This meant that patients exhibiting elevated AIP levels are more susceptible to accelerated progression and rupture of coronary plaques, thereby elevating the likelihood of unplanned repeat revascularization. Secondly, several studies have demonstrated significant associations between elevated AIP level and insulin resistance, which is associated with an augmented susceptibility to cardiovascular events . Thirdly, patients with a high AIP level were more likely to be obese , and manifest a greater incidence of hypertension, diabetes mellitus, and metabolic syndrome [32,33,34], all of which which are essential players in poorer clinical outcomes following PCI.
There are several limitations that require consideration in the current study. First, due to the observational nature of the study, despite adjusting for potential cardiac risk factors, residual or unmeasured confounding may still exist. Second, the relatively low incidence of events in the present analysis may be attributed to the high use rate of ticagrelor-based dual antiplatelet regimen and low levels of LDL-C. Nevertheless, a positive correlation between AIP and cardiovascular events was still observed. Third, the low rate of MI in the low AIP group may have hindered the detection of significant differences in the risk of MI between groups, and adequately powered prospective cohort studies will be necessary to confirm the relationship of AIP and the risk of MI. Forth, the observed positive correlation between AIP and MACCE was primarily influenced by the rate of unplanned repeat revascularization. However, the current database does not provide details regarding the specific type of revascularization. Fifth, the participants in this study were exclusively Chinese patients, and the generalizability of the findings to other ethnic groups remains uncertain. Sixthly, the investigation solely examined the baseline AIP, and the longitudinal consecutive changes of AIP during the follow-up period were not analyzed. Seventh, the non-linear association between AIP and MACCE did not attain statistical significance due to the limited sample size. Lasty, the information on some lipid-lowering agents and their respective dosages, such as statins, niacin or fibrates, or new hypoglycemic agents, which may have influenced the results, were not available in our database.
Elevated AIP is independently associated with the risk of MACCE in patients with ACS who have undergone PCI and have LDL-C levels below 1.8mmol/L. The simple index, which can be obtained from a routine lipid profile, may offer supplementary prognostic information for ACS patients with optimally managed LDL-C levels.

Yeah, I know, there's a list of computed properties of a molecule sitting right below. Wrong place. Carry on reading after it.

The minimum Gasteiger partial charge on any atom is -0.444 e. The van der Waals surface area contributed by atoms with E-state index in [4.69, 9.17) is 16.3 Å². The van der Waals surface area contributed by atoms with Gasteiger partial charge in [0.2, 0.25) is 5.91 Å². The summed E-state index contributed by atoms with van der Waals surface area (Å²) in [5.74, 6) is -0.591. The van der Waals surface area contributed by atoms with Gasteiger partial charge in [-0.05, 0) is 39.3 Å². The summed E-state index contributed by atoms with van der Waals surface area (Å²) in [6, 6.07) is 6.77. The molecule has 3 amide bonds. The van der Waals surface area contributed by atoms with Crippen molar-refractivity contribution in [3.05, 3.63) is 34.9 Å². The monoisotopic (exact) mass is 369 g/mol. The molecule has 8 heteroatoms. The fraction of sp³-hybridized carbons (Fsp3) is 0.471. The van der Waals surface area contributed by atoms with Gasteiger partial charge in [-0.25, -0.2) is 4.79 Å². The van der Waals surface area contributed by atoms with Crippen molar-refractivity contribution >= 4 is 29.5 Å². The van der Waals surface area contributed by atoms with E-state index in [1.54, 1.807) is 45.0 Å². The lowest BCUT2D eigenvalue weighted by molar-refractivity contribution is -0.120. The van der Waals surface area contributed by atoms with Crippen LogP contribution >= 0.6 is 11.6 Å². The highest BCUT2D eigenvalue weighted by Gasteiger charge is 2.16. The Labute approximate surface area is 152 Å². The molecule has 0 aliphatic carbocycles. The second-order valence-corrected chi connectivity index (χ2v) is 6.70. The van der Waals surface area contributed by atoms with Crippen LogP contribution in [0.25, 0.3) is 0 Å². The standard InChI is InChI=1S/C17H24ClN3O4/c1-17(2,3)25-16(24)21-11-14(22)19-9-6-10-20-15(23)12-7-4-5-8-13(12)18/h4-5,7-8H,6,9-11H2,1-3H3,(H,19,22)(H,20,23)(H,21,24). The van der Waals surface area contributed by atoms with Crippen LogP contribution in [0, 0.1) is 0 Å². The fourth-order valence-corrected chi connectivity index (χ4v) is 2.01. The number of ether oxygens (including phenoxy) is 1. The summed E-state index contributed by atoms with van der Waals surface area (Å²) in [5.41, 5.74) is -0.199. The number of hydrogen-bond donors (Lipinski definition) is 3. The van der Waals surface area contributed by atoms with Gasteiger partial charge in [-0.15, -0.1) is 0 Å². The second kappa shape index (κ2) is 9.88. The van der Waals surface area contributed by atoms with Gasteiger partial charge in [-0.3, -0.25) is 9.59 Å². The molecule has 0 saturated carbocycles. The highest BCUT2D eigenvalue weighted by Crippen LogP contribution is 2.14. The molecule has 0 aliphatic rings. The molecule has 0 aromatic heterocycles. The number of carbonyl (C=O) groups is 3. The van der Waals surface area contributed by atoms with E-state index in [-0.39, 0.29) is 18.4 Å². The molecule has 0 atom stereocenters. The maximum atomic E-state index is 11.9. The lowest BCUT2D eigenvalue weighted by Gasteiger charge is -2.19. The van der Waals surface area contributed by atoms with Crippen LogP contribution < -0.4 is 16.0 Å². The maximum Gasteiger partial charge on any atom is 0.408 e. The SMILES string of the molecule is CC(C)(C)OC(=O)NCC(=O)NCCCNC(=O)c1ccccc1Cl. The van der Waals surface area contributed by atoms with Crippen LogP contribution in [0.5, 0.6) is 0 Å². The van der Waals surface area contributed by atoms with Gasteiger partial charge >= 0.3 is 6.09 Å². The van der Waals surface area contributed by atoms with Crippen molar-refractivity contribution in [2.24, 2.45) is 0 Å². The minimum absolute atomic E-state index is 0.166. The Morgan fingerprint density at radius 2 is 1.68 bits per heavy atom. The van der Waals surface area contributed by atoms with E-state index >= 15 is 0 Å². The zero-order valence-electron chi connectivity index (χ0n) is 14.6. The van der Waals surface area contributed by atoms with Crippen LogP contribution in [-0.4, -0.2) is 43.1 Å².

The datasets used and/or analyzed in the study are available from the corresponding author upon reasonable request.
atherogenic index of plasma
acute coronary syndrome
body mass index
coronary artery disease
fasting blood glucose
high-density lipoprotein cholesterol
low-density lipoprotein cholesterol
major adverse cardiovascular and cerebrovascular event
percutaneous coronary intervention
Eisen A, Giugliano RP, Braunwald E. Updates on Acute Coronary Syndrome: a review. JAMA Cardiol. 2016;1(6):718–30.
Mach F, Baigent C, Catapano AL, Koskinas KC, Casula M, Badimon L, Chapman MJ, De Backer GG, Delgado V, Ference BA, et al. 2019 ESC/EAS guidelines for the management of dyslipidaemias: lipid modification to reduce cardiovascular risk. Eur Heart J. 2020;41(1):111–88.
Claessen BE, Guedeney P, Gibson CM, Angiolillo DJ, Cao D, Lepor N, Mehran R. Lipid management in patients presenting with acute coronary syndromes: a review. J Am Heart Assoc. 2020;9(24):e018897.
Sampson UK, Fazio S, Linton MF. Residual cardiovascular risk despite optimal LDL cholesterol reduction with statins: the evidence, etiology, and therapeutic challenges. Curr Atheroscler Rep. 2012;14(1):1–10.
Cromwell WC, Otvos JD, Keyes MJ, Pencina MJ, Sullivan L, Vasan RS, Wilson PW, D’Agostino RB. LDL particle number and risk of future cardiovascular disease in the framingham offspring study - implications for LDL management. J Clin Lipidol. 2007;1(6):583–92.
Dobiásová M, Frohlich J. The plasma parameter log (TG/HDL-C) as an atherogenic index: correlation with lipoprotein particle size and esterification rate in apob-lipoprotein-depleted plasma (FER(HDL)). Clin Biochem. 2001;34(7):583–8.
Won KB, Heo R, Park HB, Lee BK, Lin FY, Hadamitzky M, Kim YJ, Sung JM, Conte E, Andreini D, et al. Atherogenic index of plasma and the risk of rapid progression of coronary atherosclerosis beyond traditional risk factors. Atherosclerosis. 2021;324:46–51.
Xue J, He L, Xie H, Xie X, Wang H. An inverse correlation between the atherogenic index of plasma and heart failure: an analysis of the National Health and Nutrition Examination Survey 2017-March 2020 Pre-Pandemic Data. J Cardiovasc Dev Dis. 2022;9(12):412.
Liu H, Liu K, Pei L, Li S, Zhao J, Zhang K, Zong C, Zhao L, Fang H, Wu J, et al. Atherogenic index of plasma predicts outcomes in acute ischemic stroke. Front Neurol. 2021;12:741754.
Wu J, Zhou Q, Wei Z, Wei J, Cui M. Atherogenic index of plasma and coronary artery disease in the adult population: a meta-analysis. Front Cardiovasc Med. 2021;8:817441.
Qin Z, Zhou K, Li Y, Cheng W, Wang Z, Wang J, Gao F, Yang L, Xu Y, Wu Y, et al. The atherogenic index of plasma plays an important role in predicting the prognosis of type 2 diabetic subjects undergoing percutaneous coronary intervention: results from an observational cohort study in China. Cardiovasc Diabetol. 2020;19(1):23.
Zheng Y, Li C, Yang J, Seery S, Qi Y, Wang W, Zhang K, Shao C, Tang YD. Atherogenic index of plasma for non-diabetic, coronary artery disease patients after percutaneous coronary intervention: a prospective study of the long-term outcomes in China. Cardiovasc Diabetol. 2022;21(1):29.
Neumann FJ, Sousa-Uva M, Ahlsson A, Alfonso F, Banning AP, Benedetto U, Byrne RA, Collet JP, Falk V, Head SJ, et al. 2018 ESC/EACTS guidelines on myocardial revascularization. Eur Heart J. 2019;40(2):87–165.